One of the most stunning materials stories of 2007 has been the transfer of American plastics assets to oil powers in the Mideast. I’ve already written in detail about the acquisition of the iconic GE Plastics business by the Saudi Basic Industries Corp. Now comes Dow’s decision to sell half of key plastics businesses for $9.5 billion to the Kuwait Petroleum Corp. Covered were Dow’s ownership of these product groups: polyethylene, ethylenamines, ethanolamines, polypropylene, and polycarbonate. The assets will be owned by a company that will be established late next year in the United States. It will employ 5,000 people and generate about $11 billion in annual sales. Earlier this month, Dow announced plans to exit all non-automotive ABS business in the Americas. Dow divested other styrenics business and announced several other closings Dec. 4. "Today’s announcement reflects our commitment to prune businesses that are not delivering appropriate value and tackle tasks more efficiently across the entire organization … freeing up capital and resources that will be re- directed toward value-creating growth opportunities," said Andrew N. Liveris, Dow’s chairman and chief executive officer.
The moves by GE and Dow are not surprises. It may come as a surprise to users, but plastics assets have not yielded satisfactory returns on investment in recent years. GE’s corporate outlook is already looking better, and you can expect a healthier, trimmed-down Dow in 2008. It’s also not a surprise that Mideast oil powers are interested buyers of the more attractive assets. US-based properties are available at attractive prices because of the low value of the US dollar. Foreign economies are flush with dollars because of our ongoing trade deficit.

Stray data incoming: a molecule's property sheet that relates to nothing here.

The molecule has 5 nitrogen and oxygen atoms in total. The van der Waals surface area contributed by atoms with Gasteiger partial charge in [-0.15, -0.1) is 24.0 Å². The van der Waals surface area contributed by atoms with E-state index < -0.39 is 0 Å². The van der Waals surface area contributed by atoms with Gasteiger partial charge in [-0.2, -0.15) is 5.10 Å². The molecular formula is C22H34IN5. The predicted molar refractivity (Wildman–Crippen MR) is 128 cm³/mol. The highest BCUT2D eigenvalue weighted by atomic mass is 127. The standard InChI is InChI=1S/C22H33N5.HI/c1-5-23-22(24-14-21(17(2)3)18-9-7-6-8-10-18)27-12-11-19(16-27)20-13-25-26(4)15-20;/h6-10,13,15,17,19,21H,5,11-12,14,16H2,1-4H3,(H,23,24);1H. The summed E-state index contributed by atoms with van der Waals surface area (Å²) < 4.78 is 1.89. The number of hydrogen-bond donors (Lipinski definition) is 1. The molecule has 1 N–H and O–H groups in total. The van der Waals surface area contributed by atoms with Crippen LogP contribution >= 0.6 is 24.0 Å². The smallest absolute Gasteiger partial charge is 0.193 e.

Is this bad news for the design engineering community? Decidedly not. GE Plastics made its public debut at K 2007 as Sabic Innovative Plastics. Key officials stayed on board and are talking enthusiastically about growth in several areas, including even photovoltaic cells. The plastics business had not been a favorable target as part of GE. Now it is. The Dow plastics business will benefit from an improved cost position with a significant Kuwait footprint.
Artificially created metamaterials are already appearing in niche applications like electronics, communications, and defense, says a new report from Lux Research. How quickly they become mainstream depends on cost-effective manufacturing methods, which will include additive manufacturing.
SpaceX has 3D printed and successfully hot-fired a SuperDraco engine chamber made of Inconel, a high-performance superalloy, using direct metal laser sintering (DMLS). The company's first 3D-printed rocket engine part, a main oxidizer valve body for the Falcon 9 rocket, launched in January and is now qualified on all Falcon 9 flights.
Lawrence Livermore National Laboratory and MIT have 3D-printed a new class of metamaterials that are both exceptionally light and have exceptional strength and stiffness. The new metamaterials maintain a nearly constant stiffness per unit of mass density, over three orders of magnitude.
Smart composites that let the material's structural health be monitored automatically and continuously are getting closer to reality. R&D partners in an EU-sponsored project have demonstrated what they say is the first complete, miniaturized, fiber-optic sensor system entirely embedded inside a fiber-reinforced composite.
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